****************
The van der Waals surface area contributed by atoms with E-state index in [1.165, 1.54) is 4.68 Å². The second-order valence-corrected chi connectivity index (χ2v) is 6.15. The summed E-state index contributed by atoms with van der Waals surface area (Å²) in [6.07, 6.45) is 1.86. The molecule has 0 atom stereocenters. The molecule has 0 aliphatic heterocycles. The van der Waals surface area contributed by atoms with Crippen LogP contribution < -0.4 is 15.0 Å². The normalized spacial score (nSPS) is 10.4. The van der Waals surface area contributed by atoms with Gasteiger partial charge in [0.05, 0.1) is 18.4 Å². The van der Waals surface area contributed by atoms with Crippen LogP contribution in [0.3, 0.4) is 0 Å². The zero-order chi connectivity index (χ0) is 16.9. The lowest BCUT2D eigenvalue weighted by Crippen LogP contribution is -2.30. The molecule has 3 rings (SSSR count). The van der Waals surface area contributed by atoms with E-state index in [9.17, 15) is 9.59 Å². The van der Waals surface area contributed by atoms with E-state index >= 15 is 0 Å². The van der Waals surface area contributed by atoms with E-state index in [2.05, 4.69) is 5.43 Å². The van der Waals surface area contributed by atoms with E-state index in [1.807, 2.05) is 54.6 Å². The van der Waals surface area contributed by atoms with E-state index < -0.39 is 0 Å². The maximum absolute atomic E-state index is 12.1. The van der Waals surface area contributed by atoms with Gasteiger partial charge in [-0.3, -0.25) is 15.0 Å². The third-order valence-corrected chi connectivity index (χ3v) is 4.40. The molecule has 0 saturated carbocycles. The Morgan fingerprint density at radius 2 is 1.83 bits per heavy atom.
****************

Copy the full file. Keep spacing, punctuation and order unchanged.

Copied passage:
The van der Waals surface area contributed by atoms with E-state index in [1.165, 1.54) is 4.68 Å². The second-order valence-corrected chi connectivity index (χ2v) is 6.15. The summed E-state index contributed by atoms with van der Waals surface area (Å²) in [6.07, 6.45) is 1.86. The molecule has 0 atom stereocenters. The molecule has 0 aliphatic heterocycles. The van der Waals surface area contributed by atoms with Crippen LogP contribution < -0.4 is 15.0 Å². The normalized spacial score (nSPS) is 10.4. The van der Waals surface area contributed by atoms with Gasteiger partial charge in [0.05, 0.1) is 18.4 Å². The van der Waals surface area contributed by atoms with Crippen LogP contribution in [0.3, 0.4) is 0 Å². The zero-order chi connectivity index (χ0) is 16.9. The lowest BCUT2D eigenvalue weighted by Crippen LogP contribution is -2.30. The molecule has 3 rings (SSSR count). The van der Waals surface area contributed by atoms with E-state index in [9.17, 15) is 9.59 Å². The van der Waals surface area contributed by atoms with E-state index >= 15 is 0 Å². The van der Waals surface area contributed by atoms with E-state index in [2.05, 4.69) is 5.43 Å². The van der Waals surface area contributed by atoms with E-state index in [1.807, 2.05) is 54.6 Å². The van der Waals surface area contributed by atoms with E-state index < -0.39 is 0 Å². The maximum absolute atomic E-state index is 12.1. The van der Waals surface area contributed by atoms with Gasteiger partial charge in [-0.3, -0.25) is 15.0 Å². The third-order valence-corrected chi connectivity index (χ3v) is 4.40. The molecule has 0 saturated carbocycles. The Morgan fingerprint density at radius 2 is 1.83 bits per heavy atom.